7 network recovery planning central services recovery planning recovery of Banner processes Personnel Immediately following a disaster, a planned sequence of events begins. Key TIS personnel are notified and recovery teams are grouped to implement the plan. Personnel currently employed are listed in the plan. However, the plan has been designed to be effective if some or all of the personnel are unavailable. Portland State University must take special pains to ensure that the recovery workers are provided with resources to meet their physical and emotional needs. If the disaster is one that affects the greater metropolitan area, many local support agencies such as the Police and Fire Departments and the Red Cross will be involved. PSU will make efforts to work with any or all of these outside agencies to protect life and property and to ensure security. Salvage Operations at Disaster Site Early efforts are targeted at protecting and preserving computer equipment. In particular, any storage media (hard drives and backup tapes) are identified and either protected from the elements or removed to a clean, dry environment away from the disaster site. Designation and Activation of a Warm Site A survey of the disaster scene is done by the appropriate personnel to determine which warm site will be activated. If the disaster is contained to strictly Fourth Avenue Building, TIS will move critical systems/functions to the alternate locations on campus. If the disaster is campus wide, the Disaster Recovery Manager will determine if it is needed to activate the warm site agreement with Western Washington University. If it is determined to do so, the Associate CIO for Technology Infrastructure Services will contact WWU to alert them to PSU's status. Key personnel will begin to restore and activate our critical systems that are physically located at WWU. This may require that one or more employees leave and restore on site at Western Washington University. During this emergency restoration of critical systems, a survey of the disaster scene is done by appropriate personnel to estimate the amount of time required to relocate all OIT operations of FAB to a location some distance away from the scene of the disaster where computing and networking capabilities can be temporarily restored until the primary site is ready. Work begins almost immediately at repairing or rebuilding the primary site. This may take months, the details of which are beyond the scope of this document. OIT Disaster Recovery Plan, 2010 Page 7 of 59 6/14/2010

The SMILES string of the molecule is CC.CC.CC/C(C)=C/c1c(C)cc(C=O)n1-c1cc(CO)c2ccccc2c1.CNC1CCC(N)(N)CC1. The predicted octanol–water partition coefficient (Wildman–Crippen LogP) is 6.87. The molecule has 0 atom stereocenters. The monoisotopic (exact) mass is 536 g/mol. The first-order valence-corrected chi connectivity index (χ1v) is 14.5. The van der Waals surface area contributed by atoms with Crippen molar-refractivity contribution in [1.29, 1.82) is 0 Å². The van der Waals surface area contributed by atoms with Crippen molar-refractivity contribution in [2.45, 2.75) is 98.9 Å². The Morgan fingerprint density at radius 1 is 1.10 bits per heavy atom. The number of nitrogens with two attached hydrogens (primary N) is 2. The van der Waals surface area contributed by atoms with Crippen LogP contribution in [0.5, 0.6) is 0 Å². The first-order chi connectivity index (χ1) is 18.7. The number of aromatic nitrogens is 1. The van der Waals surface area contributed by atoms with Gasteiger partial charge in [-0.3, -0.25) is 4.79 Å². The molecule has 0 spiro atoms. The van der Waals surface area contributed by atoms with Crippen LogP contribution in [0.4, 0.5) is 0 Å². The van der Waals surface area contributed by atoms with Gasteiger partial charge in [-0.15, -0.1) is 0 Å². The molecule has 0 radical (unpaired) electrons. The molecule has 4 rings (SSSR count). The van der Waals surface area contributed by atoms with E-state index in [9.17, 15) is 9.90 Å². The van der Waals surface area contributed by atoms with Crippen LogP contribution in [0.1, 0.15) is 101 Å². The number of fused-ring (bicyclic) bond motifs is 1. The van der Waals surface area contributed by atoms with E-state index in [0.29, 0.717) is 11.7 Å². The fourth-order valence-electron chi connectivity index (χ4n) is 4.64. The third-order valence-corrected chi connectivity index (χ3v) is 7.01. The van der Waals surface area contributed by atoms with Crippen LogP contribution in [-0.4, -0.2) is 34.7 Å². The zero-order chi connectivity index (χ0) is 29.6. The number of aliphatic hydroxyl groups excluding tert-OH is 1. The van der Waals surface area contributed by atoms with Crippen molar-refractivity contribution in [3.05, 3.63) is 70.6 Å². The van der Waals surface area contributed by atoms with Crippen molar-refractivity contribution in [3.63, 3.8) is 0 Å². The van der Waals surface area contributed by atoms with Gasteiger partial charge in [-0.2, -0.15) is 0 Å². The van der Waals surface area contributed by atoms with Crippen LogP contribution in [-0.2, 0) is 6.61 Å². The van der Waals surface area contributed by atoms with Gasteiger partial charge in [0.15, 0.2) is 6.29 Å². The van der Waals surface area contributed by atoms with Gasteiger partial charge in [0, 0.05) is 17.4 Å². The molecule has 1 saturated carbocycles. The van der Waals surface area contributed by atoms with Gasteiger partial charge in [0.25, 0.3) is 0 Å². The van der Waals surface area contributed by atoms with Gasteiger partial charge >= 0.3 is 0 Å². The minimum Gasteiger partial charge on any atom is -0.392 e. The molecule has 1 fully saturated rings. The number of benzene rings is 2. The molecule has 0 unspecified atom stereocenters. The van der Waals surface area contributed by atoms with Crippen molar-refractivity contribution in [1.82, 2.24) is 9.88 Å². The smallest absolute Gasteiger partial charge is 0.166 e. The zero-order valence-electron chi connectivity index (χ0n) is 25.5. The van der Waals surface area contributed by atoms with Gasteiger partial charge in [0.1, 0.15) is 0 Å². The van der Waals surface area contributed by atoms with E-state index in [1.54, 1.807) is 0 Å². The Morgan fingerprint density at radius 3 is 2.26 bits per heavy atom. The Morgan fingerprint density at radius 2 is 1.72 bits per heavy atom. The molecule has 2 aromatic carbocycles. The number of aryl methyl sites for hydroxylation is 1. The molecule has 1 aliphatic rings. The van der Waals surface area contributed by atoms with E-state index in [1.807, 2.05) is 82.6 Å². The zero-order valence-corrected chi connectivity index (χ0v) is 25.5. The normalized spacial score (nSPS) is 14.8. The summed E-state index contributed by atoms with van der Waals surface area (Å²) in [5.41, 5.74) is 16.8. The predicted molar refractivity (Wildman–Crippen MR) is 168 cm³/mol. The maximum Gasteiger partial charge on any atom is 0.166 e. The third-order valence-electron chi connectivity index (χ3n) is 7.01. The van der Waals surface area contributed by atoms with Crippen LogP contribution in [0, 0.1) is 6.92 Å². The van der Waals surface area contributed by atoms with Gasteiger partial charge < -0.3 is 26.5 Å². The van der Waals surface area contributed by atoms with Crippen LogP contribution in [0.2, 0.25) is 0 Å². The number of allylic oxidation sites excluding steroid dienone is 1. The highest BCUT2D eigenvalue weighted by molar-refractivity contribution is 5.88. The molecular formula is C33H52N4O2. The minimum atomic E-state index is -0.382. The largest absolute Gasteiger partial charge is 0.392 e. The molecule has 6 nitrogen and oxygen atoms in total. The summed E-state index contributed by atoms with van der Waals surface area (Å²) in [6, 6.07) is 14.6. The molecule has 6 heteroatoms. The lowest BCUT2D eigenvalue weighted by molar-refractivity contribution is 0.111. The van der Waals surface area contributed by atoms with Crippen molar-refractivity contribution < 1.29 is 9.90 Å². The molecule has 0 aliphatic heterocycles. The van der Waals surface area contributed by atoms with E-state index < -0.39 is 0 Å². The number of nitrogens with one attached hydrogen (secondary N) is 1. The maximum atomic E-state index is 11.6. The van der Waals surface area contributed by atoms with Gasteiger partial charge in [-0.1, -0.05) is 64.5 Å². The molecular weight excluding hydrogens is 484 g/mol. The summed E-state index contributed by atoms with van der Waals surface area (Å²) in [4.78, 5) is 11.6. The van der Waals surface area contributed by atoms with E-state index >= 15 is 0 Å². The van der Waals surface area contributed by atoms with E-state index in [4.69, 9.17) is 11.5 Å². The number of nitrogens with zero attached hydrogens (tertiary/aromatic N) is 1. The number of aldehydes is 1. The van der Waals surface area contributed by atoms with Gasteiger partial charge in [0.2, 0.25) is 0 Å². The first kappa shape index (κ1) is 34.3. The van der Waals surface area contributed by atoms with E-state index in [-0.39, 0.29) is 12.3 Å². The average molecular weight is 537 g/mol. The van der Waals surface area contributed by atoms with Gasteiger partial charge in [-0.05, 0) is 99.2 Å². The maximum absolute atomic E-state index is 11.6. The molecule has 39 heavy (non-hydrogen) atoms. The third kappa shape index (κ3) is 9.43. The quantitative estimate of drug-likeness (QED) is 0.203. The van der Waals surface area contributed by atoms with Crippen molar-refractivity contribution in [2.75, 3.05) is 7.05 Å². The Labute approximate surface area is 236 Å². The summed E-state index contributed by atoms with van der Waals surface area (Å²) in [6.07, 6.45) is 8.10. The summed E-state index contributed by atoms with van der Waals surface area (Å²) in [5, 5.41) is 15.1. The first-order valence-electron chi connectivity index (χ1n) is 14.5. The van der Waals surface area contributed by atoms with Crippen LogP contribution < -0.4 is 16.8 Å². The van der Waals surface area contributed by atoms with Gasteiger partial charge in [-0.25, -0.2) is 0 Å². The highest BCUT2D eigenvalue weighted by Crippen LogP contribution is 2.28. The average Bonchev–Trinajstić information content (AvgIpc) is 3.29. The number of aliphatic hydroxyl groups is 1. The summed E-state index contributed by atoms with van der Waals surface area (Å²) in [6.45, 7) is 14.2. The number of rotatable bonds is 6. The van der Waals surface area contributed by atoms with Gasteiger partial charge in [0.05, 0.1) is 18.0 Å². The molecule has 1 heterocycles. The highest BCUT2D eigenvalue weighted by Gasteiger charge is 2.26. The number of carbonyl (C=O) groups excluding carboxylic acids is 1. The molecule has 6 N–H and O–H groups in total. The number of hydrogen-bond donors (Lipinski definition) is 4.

8 Purchase New Equipment The recovery process relies heavily upon vendors to quickly provide replacements for the resources that cannot be salvaged. The University will need to provide expedited procurement procedures (approved by the University's purchasing office and the Office of State Purchasing) to quickly place orders for equipment, supplies, software, and any other needs. Begin Reassembly at Recovery Site Salvaged and new components are reassembled at the recovery site according to the instructions contained in this plan. If vendors cannot provide a certain piece of equipment on a timely basis, it may be necessary for the recovery personnel to make lastminute substitutions. After the equipment reassembly phase is complete, the work turns to concentrate on the data recovery procedures. Restore Data from Backups Data recovery relies entirely upon the use of backups stored in locations off-site from FAB. Early data recovery efforts focus on restoring application and university data (financial, student information, etc.) from the backup tapes or other sources. Some applications and/or data may be available only to a limited few key personnel. Specific departmental information will be restored as appropriate and may require involvement with outside administrators to ensure that data is restored properly. Move Back to Restored Permanent Facility If the recovery process has taken place at the warm site, physical restoration of the Fourth Avenue Building Data Center (or an alternate facility) will have begun. When that facility is ready for occupancy, the systems assembled at the warm site are to be moved back to their permanent home. This plan does not attempt to address the logistics of this move, which should be vastly less complicated than the work done to do the recovery at a warm site. 2.0 DISASTER RISKS AND PREVENTION As important as having a disaster recovery plan is, taking measures to prevent a disaster or to mitigate its effects beforehand is even more important. This portion of the plan reviews the various threats that can lead to a disaster, where our vulnerabilities are, and steps we should take to minimize our risk. There are many forms of catastrophic loss that can occur. This section lists some of the events and situations that are considered when determining what to include in the plan. 2.1 Earthquake Earthquakes could result in partial or total loss of data for an extended period. Recovery could be slow or impossible. The probability of an earthquake in the greater Portland area is low but the severity of loss and damage in the event of an earthquake is high. OIT Disaster Recovery Plan, 2010 Page 8 of 59 6/14/2010